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Álvaro Ferreira Navone
06.20.20 – 07.18.20


An oasis revels itself protecting you from the ongoing flow of messagges beloging to the digital environment we live in. A word, a painting and a flower build this imaginary garden that you must make yours. Inside it you can see your reflection as if it was a mirror. Eight canvases of medium format and digital proportion (specifically the proportion of a mobile cellphone screen) create two separate spaces. These contain aphorisms that throw questions in the air that may well be familiar to any of us. All this is intertwined with flowers and plants, making he phrases difficult to read, forcing you to stop and observe closely.

Both the flowers and the quotes work as a meaningless vehicles for each person who reads them.They share a not so defined border. Both interlace, and make us stop and look in a carefree way. Just as we carry the memories of flowers and ideas, the aphorisms allow pick our own meaning.

Therefore, the flowers that you will see in the paintings were not chosen randomly. For centuries, flowers have become ambiguous and flexible symbols. The Egyptians used the same flowers for both mortuary rituals and other randoms moments of celebration (particularly bay leaf, olive, poppy or sunflower ). This is how they become containers of emotions, intentions or memories. Let’s say that each person in a certain situation appropriates them to their convenience. Just as I want visitors to apporpriate my paintings to their thoughts. And this is how the oasis I was talking about is built!  From the personal field and formed by plants, phrases and memories. All on the same plane.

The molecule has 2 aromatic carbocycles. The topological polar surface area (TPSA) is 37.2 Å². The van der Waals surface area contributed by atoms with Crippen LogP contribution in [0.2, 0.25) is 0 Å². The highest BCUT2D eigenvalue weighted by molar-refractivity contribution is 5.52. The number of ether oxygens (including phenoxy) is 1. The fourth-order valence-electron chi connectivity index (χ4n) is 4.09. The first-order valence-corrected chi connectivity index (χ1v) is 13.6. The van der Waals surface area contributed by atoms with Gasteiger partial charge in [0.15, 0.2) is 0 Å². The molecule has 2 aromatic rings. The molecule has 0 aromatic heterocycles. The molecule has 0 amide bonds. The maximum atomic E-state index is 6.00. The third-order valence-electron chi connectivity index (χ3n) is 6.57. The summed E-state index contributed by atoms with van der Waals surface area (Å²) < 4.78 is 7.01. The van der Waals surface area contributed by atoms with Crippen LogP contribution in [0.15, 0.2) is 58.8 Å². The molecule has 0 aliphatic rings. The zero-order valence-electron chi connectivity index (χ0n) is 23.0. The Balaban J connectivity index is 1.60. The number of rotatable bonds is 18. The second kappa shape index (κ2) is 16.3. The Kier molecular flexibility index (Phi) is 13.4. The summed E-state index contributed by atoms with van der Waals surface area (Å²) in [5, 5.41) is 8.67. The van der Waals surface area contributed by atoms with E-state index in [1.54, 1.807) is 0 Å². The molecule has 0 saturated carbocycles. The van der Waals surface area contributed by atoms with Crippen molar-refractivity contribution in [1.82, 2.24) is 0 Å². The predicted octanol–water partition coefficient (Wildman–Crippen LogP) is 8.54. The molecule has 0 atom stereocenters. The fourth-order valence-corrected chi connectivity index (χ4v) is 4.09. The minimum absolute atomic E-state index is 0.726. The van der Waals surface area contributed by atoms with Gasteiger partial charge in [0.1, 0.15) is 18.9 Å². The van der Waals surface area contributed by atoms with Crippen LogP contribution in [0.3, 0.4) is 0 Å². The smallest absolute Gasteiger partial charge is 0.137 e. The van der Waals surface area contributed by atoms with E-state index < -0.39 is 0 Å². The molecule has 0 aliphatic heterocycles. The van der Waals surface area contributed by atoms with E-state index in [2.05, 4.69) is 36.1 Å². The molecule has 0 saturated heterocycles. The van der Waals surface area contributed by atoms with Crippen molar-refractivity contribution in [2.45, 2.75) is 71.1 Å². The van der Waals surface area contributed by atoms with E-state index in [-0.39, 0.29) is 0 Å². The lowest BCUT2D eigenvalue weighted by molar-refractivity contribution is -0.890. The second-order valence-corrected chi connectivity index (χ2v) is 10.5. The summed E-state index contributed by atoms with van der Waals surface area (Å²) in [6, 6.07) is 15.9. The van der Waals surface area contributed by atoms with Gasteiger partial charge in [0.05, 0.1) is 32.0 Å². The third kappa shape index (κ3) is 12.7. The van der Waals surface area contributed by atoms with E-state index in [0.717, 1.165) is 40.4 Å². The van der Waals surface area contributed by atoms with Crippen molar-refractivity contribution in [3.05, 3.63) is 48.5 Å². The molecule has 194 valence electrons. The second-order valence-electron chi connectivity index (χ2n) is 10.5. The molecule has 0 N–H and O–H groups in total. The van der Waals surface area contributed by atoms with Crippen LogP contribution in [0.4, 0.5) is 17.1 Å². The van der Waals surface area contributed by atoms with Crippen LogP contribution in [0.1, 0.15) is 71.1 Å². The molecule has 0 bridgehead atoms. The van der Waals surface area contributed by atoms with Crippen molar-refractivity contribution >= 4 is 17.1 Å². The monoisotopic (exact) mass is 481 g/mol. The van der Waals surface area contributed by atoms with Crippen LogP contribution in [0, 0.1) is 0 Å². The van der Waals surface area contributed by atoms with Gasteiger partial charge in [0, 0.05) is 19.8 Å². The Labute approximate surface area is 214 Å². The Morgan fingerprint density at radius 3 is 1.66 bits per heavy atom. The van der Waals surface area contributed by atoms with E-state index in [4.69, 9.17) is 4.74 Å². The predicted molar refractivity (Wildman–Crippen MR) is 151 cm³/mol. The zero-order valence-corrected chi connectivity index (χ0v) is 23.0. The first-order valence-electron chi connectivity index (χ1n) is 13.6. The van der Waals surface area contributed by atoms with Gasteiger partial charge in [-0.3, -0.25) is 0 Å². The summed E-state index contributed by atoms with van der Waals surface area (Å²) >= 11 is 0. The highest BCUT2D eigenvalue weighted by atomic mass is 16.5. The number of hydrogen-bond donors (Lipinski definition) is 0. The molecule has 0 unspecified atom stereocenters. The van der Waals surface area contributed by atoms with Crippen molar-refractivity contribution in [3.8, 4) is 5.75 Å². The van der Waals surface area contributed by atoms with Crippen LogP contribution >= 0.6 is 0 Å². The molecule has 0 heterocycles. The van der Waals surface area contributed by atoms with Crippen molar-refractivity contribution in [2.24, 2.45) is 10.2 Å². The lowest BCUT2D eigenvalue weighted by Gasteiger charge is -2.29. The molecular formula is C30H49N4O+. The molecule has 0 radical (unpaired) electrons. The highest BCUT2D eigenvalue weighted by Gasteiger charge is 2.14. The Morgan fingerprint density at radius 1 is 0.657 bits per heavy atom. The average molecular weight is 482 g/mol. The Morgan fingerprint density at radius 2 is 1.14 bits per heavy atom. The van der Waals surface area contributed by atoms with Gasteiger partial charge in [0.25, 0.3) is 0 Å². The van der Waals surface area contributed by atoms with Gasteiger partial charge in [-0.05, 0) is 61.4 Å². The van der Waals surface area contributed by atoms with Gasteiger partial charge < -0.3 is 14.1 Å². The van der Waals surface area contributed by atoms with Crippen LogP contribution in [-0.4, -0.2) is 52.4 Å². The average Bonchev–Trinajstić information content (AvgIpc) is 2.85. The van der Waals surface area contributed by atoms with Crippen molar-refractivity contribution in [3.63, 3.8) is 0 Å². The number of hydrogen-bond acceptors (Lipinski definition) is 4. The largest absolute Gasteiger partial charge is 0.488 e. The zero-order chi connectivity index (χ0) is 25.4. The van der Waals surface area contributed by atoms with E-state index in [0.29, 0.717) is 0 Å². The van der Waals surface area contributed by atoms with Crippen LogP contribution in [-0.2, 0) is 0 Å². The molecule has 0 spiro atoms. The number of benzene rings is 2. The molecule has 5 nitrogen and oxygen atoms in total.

This also makes me think of the artist´s figure as the definitive author. In this case, doesn’t the work end with each viewer? My scope is limited, and it is precisely the articulation of memories and feelings of each individual that completes each of these pieces.

In this body of work I try to give comprehensible instructions so you can see them as Fischli and Weiss said: “Like the decorations of a Christmas tree, you don’t need them but they get you in a good mood.”